Sonic Frontiers Anthem Integrated 1 integrated amplifier

When the person on the street hears the term “high-end audio,” they usually think of fancy, feature-laden systems that cost more than most houses. The unfortunate phrase evokes images of a lavish lifestyle replete with expansive Manhattan apartments and rolling country estates.

In reality, “high-end audio” has nothing to do with price, features, or complexity. It simply describes a subset of music-reproduction components designed to convey the musical experience in the most realistic way possible—at any price level. A $500 integrated amplifier designed by sensitive engineers to sound faithful to the music is certainly “high-end,” while a $2000 amplifier designed as a commodity without regard for how it sounds is not.

Equipment that is more faithful to the original musical event doesn’t just belong in the homes of the wealthy, but in the living rooms of average working people everywhere. The three amplifiers I review this month are all contenders for this real-life goal.

The Sonic Frontiers Anthem Integrated 1: $1295–$1495
Anthem is the name of a new line of all-tube audio products from Sonic Frontiers. According to the Canadian manufacturer, the Anthem mandate is fourfold: 1) a comprehensive product line including a preamplifier, power amp, integrated amp, and CD player; 2) all-tube circuitry; 3) distinctive styling, including a black or silver solid-aluminum extruded faceplate; and 4) a US retail price of less than $1500 per product. In short, Anthem is Sonic Frontiers’ line of entry-level products for the tube-loving audiophile on a budget. I suspect that by making tubed products available to first-time high-end audio buyers, Sonic Frontiers hopes to hook them on tube sound for life.

The $1295 Integrated 1 is handsome, large, and solidly built. The unit’s size and weight are a far cry from the typical small chassis and lightweight feel of most integrated amplifiers. Operation is simple, with three front-panel rotary knobs for volume, balance, and input selection. No bass or treble controls are provided, nor is a headphone jack. Three pushbuttons turn the unit on or off, mute the output signal, and put any device connected to the tape loop in the signal path. An LED illuminates when the unit is powered.

Four line-level inputs are provided on RCA jacks, along with a tape loop and preamp-in and power-amp–out jacks. The latter two connections allow the Integrated 1 to function as either a preamplifier or a power amplifier. If you owned an Integrated 1 and wanted more power, the unit could serve as a preamplifier to drive a separate power amplifier.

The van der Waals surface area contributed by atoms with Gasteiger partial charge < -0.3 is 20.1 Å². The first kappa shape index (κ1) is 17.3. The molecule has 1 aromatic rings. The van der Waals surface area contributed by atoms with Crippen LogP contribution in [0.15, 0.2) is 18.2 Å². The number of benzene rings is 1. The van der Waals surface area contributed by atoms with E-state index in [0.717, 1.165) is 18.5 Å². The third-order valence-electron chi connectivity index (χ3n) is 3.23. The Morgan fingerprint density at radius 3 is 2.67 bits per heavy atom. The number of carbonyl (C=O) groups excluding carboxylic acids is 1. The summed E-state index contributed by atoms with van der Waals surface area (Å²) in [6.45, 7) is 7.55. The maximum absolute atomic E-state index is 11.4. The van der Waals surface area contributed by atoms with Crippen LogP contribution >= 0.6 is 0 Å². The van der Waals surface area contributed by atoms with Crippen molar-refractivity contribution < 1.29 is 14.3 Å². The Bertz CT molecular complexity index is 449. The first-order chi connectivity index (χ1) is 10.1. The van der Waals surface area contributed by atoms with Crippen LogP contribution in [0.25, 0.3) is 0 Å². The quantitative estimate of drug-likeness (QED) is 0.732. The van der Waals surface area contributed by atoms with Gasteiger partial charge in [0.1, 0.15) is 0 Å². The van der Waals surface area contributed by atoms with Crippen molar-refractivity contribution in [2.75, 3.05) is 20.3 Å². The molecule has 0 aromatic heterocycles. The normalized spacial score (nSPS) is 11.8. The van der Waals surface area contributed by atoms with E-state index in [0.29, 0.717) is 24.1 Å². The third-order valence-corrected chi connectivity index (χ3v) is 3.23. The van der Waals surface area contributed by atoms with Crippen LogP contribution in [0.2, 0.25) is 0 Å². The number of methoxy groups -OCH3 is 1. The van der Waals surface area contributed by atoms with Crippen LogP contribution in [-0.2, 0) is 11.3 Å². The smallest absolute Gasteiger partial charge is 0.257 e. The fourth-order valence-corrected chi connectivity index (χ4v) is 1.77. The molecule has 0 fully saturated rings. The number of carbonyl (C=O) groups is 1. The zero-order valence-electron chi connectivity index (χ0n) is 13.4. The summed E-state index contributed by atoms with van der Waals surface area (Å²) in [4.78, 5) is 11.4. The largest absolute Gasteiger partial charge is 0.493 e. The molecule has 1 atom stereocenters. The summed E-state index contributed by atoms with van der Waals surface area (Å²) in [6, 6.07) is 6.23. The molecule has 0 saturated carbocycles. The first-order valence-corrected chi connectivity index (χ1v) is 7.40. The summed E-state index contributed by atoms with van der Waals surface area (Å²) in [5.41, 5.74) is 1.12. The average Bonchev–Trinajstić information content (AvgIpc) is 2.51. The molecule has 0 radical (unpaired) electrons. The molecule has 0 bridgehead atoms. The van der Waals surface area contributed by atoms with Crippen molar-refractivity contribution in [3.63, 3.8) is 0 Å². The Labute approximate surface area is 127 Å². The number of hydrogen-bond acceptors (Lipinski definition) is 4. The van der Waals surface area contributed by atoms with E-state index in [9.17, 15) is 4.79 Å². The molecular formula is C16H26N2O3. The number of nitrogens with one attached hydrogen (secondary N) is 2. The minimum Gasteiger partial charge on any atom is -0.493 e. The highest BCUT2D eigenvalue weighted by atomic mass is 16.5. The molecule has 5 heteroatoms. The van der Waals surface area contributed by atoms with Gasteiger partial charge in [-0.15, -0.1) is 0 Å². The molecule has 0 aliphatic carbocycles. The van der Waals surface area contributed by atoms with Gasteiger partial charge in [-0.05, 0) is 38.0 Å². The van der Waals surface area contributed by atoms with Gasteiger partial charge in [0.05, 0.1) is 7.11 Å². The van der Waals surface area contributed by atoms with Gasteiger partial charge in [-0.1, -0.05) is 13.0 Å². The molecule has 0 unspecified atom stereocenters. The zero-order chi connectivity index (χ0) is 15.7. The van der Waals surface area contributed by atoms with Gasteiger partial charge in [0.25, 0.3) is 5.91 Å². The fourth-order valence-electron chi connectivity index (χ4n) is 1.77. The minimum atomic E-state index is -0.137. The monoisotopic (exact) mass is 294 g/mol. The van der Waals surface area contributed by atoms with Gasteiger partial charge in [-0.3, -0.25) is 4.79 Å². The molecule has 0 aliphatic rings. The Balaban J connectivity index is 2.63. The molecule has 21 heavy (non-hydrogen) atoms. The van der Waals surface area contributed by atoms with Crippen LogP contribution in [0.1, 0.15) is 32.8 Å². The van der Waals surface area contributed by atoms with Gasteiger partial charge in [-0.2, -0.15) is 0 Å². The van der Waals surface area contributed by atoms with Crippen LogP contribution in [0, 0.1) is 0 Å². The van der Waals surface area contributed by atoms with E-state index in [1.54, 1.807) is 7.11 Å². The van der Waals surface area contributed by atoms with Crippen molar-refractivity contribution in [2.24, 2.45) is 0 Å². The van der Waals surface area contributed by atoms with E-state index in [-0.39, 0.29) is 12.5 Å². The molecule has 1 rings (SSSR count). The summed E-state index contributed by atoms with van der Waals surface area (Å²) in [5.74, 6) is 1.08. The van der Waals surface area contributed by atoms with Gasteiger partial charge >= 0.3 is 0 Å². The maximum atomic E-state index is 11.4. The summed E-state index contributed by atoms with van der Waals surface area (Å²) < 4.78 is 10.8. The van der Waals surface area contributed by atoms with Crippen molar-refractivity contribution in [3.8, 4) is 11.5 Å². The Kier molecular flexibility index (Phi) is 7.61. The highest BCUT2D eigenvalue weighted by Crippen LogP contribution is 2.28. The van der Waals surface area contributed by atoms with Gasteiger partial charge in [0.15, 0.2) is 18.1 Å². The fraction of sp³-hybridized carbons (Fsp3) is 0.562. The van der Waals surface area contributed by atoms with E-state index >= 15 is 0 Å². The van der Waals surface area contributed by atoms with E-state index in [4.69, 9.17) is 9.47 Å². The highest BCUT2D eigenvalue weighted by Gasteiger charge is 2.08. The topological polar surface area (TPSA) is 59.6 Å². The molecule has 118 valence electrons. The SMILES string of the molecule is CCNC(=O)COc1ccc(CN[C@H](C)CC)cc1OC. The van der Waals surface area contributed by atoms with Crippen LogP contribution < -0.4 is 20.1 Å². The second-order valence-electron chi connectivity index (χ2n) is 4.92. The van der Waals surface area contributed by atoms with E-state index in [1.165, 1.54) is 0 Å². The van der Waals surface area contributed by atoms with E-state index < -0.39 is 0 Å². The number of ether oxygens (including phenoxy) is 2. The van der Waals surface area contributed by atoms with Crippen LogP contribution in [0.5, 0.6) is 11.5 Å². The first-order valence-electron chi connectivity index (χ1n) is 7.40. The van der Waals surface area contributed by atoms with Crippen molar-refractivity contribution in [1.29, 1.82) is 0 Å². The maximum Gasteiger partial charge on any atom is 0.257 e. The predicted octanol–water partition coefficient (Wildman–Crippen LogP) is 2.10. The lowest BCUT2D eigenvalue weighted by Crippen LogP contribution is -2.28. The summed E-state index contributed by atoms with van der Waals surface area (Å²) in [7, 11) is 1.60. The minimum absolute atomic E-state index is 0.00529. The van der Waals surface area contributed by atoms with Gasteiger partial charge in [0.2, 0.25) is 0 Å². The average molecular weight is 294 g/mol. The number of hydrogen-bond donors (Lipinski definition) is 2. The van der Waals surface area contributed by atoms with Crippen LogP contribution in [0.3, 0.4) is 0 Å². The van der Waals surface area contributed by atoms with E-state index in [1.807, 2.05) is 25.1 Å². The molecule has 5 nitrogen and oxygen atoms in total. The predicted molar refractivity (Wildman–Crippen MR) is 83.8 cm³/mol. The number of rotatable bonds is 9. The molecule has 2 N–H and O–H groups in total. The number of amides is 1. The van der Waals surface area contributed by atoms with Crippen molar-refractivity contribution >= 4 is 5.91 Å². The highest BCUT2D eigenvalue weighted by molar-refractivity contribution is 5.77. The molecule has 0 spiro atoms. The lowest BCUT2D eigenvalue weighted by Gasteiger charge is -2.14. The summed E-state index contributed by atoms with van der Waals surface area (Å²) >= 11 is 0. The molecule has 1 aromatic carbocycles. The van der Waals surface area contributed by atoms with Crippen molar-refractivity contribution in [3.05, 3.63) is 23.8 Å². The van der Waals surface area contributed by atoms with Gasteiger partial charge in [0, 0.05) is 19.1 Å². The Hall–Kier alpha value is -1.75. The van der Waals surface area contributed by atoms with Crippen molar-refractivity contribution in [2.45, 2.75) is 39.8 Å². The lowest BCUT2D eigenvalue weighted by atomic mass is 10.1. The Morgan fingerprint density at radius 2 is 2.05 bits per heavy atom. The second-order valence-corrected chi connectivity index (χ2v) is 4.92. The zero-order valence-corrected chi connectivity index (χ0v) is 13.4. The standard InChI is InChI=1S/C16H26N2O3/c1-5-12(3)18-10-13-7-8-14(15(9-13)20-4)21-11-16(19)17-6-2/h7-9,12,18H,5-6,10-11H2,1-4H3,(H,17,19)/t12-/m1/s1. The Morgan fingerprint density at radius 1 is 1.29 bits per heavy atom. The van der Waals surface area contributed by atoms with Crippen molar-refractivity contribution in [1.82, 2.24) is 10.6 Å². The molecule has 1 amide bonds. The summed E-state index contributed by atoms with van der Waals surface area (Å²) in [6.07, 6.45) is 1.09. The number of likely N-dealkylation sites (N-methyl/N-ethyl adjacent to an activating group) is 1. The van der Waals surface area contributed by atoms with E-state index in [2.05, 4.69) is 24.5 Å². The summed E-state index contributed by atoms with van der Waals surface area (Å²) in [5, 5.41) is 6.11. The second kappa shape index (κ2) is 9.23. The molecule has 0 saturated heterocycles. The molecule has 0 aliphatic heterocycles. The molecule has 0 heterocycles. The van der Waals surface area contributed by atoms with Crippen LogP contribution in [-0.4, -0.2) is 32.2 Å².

Also provided are 4 and 8 ohm transformer taps on gold-plated five-way binding posts, in order to get the best impedance match with your loudspeaker load. The Integrated 1’s loudspeaker terminals look dangerously similar in layout to the “A” and “B” loudspeaker terminals of mass-market receivers. Beginning audiophiles are cautioned not to connect the 4 and 8 ohm taps to loudspeakers simultaneously. An IEC AC-line cord jack finishes off the rear panel.

An all-tube phono board is available and uses two tubes. It replaces one of the line inputs, and, whether you order the Integrated 1 with the phono board or add it on later, adds $200 to the price. It provides a specified 41dB of gain (in addition to the line stage’s gain of 12dB)—enough for moving-magnet and high-output moving-coil cartridges, but on the low side for MCs in the 300µV low-output range. When driven by the 300µV-output AudioQuest AQ7000nsx and connected to the moderate-sensitivity Aerial 5 speakers, the Integrated 1 would play records at a moderate volume, but I wanted just a little more gain.

Most Integrated 1 users will have higher-output cartridges than the AQ7000—something Sonic Frontiers counted on when setting the gain midway between MC and MM levels. I liked the solution to the phono-gain question Sonic Frontiers used in their excellent SFP-1 phono preamp: Switch in a single class-A FET gain stage before the tubed stage on the moving-coil input. This technique probably wasn’t possible to do in an integrated amplifier costing less than $1500.

A look inside
The Integrated 1’s line-stage uses two 12AU7 tubes in a common-cathode configuration. Half of each dual-triode amplifies the signal with 12dB of gain; the other half of the dual triode forms an active load for the common cathode stage. This stage’s output is capacitor-coupled to the preamp-out jacks on the Integrated 1’s rear panel.

The phono preamplifier is a shielded card containing two tubes mounted in the chassis’ rear left corner. The circuit is a two-stage device with passive RIAA equalization between the stages. The first tube is a 12AX7 mounted in a shielded socket, the second a 6922 (6DJ8). Both are military-grade Sovteks.

The power-amplifier section’s input tube is a Philips 12AT7 dual-triode shared between the left and right channels. A 12AU7 then splits the phase into positive and negative halves for presentation to the ultralinear output stage. The Integrated 1’s output stage is based on two pairs of Sovtek EL84 power pentodes per channel. The EL84 is an inexpensive tube (replacement tubes are about $5 each) used mainly in European tube amplifiers. When changing output tubes, Sonic Frontiers recommends replacing them with matched quartets. With 14 tubes (two in the optional phono stage), the Integrated 1 runs very hot. Although rated at 25Wpc, 30Hz–20kHz, the Integrated 1 will reportedly output as much as 45Wpc.

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Anthem Electronics

205 Annagem Boulevard

Mississauga, Ontario

L5T 2V1, Canada

(905) 696-2868


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